Six Steps for Marketing Forecasting Done Right
As I wrote yesterday, in cases where the CSO lacks “bottom-up” visibility into future periods, highly accountable CMOs can fill the void with marketing forecasts.
These are not “traditional” marketing forecasts, which take the form of a top-down market size analysis. Those kinds of “forecast” can be useful for strategic planning, but do not have the sufficient granular, actionable data required to be an equal counterpart to the sales forecast.
In contrast, highly accountable marketing forecasts enable the CMO to make statements such as, “Next quarter, marketing will generate an incremental 30 new deals worth $4.0 million of bookings that are not currently in the sales forecast.” Done right, the marketing forecast gives the CMO the confidence to stake a portion of his or her compensation on meeting the goal, and the CSO relies on marketing’s input to make a valid forecast for the period.
The reason why marketing is uniquely able to make these forecasts is that marketing has visibility into the early stages of the revenue cycle.
Marketing knows how many leads will be generated in a given period, and how those leads move through various stages of lead nurturing and lead qualification before they become sales ready. Marketing knows which marketing programs will generate new leads, and how sales leads of that type historically perform. Marketing also knows how fast different types of leads move through the system. By knowing how many prospects are in each stage of the revenue cycle and understanding how prospects move through the various stages over time, the CMO can build a model that forecasts how many new leads, opportunities, and new customers the system will create in future periods. Combined with solid management oversight to ensure valid inputs and qualitative “sanity checking” of the conclusions, the result is a forecast that the entire company can count on to make decisions.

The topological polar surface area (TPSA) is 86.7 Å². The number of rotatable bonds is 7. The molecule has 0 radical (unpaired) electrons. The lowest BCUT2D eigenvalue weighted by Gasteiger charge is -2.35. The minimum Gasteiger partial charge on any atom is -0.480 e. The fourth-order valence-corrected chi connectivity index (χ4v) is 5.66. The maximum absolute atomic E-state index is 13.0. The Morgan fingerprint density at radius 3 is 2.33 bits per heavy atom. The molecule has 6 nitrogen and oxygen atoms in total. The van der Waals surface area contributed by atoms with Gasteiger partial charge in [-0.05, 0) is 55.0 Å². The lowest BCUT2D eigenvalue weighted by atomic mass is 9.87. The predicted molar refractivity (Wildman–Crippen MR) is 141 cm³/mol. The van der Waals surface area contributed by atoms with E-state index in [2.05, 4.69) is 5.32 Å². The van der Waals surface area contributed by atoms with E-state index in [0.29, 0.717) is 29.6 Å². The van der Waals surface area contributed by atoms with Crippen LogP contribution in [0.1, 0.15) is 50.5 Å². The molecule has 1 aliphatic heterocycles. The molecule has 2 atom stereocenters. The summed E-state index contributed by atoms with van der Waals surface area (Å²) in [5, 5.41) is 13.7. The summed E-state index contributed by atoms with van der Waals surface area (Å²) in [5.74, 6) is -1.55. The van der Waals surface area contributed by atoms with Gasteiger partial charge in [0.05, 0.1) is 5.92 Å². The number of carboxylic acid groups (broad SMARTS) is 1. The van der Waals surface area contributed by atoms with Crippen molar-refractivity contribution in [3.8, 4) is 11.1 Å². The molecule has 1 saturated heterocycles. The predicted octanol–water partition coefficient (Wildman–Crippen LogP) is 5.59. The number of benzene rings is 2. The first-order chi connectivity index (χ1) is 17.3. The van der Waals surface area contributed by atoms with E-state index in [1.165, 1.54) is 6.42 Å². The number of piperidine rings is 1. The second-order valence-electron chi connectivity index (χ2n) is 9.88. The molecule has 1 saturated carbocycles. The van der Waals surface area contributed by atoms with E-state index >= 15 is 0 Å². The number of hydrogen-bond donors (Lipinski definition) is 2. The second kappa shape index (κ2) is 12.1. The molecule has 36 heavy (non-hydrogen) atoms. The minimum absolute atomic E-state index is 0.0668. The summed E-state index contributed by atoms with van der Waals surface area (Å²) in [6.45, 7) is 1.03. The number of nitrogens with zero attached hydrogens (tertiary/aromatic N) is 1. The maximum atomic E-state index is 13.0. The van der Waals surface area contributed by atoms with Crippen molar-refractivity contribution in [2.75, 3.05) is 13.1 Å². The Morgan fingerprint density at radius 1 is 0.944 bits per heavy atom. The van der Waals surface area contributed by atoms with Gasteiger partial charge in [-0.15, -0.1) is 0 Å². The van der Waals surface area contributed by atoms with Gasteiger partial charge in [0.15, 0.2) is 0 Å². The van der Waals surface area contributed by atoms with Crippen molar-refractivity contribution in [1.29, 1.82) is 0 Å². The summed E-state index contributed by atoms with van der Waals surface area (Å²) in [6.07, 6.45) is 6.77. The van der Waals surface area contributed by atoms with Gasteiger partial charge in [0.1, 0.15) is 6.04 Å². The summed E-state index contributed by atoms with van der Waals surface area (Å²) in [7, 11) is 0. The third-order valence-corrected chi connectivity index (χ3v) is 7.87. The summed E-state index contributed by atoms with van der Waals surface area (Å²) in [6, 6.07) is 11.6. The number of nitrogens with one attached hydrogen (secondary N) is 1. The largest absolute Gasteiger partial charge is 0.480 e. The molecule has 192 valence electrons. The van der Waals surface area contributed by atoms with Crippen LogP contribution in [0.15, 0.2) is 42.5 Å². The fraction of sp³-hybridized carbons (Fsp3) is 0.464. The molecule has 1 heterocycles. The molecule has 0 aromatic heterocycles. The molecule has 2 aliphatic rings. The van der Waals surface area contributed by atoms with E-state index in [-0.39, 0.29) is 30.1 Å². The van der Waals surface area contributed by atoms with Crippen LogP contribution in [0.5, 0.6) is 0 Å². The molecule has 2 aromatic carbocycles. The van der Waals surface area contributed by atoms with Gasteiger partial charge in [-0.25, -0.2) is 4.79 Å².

The methodology for making accurate marketing forecasts is simple in concept even though the details can get quite sophisticated:
- Model the stages of your complete revenue cycle
- Specify the types of leads you’ll want to track and roll-up
- Measure how each type of lead moves through the various stages (conversion percentage and velocity)
- Get accurate inputs for how many new leads of each type your marketing team will put into the system
- Model the flow of current and new leads through the various stages over time
- Review the results and apply management judgment to finalize the forecast
I’ll explain each of these in more detail over the next few days, and in the meantime, let me know how you are using marketing forecasting in your organization.